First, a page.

B. The Damage Award Is Amply Supported by the Evidence.

(3a) Appellant next contends that Mr. Damele's injuries cannot support $650,000 in compensatory damages. As we think even a cursory reading of the statement of fact establishes, this claim is patently meritless.

Indeed, had this been the only issue raised in this appeal we would have contemplated imposing sanctions for filing a frivolous appeal. (§ 907; Cal. Rules of Court, rule 26(a); In re Marriage of Flaherty (1982) 31 Cal.3d 637 [ 183 Cal.Rptr. 508, 646 P.2d 179].)

Appellant's contention is based on the ratio of the special damages to general damages (approximately $82,000 to $568,000), the fact that appellant returned to work within a year of the injury and the alleged absence "of any severe emotional distress or psychological problems as a result of the injury."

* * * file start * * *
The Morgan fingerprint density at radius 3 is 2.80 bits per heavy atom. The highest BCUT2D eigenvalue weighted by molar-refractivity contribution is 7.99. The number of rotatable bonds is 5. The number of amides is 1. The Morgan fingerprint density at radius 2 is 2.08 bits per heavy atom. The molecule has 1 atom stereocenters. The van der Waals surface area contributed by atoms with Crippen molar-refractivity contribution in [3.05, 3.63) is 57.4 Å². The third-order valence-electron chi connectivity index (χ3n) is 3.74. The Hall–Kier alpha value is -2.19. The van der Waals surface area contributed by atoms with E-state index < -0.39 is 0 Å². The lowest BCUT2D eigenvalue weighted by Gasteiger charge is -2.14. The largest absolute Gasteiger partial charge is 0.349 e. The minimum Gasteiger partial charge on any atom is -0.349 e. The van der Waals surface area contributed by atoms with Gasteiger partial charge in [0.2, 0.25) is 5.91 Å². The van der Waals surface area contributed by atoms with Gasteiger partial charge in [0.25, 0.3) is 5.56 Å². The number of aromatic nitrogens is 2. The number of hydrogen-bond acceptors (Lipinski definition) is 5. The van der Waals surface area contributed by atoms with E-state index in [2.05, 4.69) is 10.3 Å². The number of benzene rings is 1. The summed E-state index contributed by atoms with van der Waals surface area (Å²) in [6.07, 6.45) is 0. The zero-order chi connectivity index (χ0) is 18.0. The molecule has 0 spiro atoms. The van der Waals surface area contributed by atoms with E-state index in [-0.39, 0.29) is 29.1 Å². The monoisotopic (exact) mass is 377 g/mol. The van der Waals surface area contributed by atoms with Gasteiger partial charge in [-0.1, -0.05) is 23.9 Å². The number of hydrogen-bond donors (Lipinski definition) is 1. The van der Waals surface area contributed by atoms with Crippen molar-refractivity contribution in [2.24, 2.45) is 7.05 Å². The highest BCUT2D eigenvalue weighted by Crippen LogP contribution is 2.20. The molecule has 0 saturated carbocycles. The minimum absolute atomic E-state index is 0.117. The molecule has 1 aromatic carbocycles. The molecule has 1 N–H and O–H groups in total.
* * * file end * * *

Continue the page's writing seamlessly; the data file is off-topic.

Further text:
(4) A jury may award a plaintiff reasonable compensation for physical pain, discomfort, fear, anxiety and other emotional distress which he has suffered and which he will suffer in the future as the result of an injury. The law does not prescribe a definite standard or method to calculate compensation for pain and suffering. The jury is merely required to award an amount that is reasonable in light of the evidence. (BAJI No. 14.13 (7th ed. 1986).) An appellate court may not disturb an award of such general damages unless the amount "is so disproportionate to the injuries suffered that the result reached may be said to shock the conscience. . . ." ( Daggett v. Atchison, T S.F. Ry. Co. (1957) 48 Cal.2d 655, 666 [ 313 P.2d 557, 64 A.L.R.2d 1283]; DiRosario v. Havens (1987) 196 Cal.App.3d 1224, 1241 [ 242 Cal.Rptr. 423].)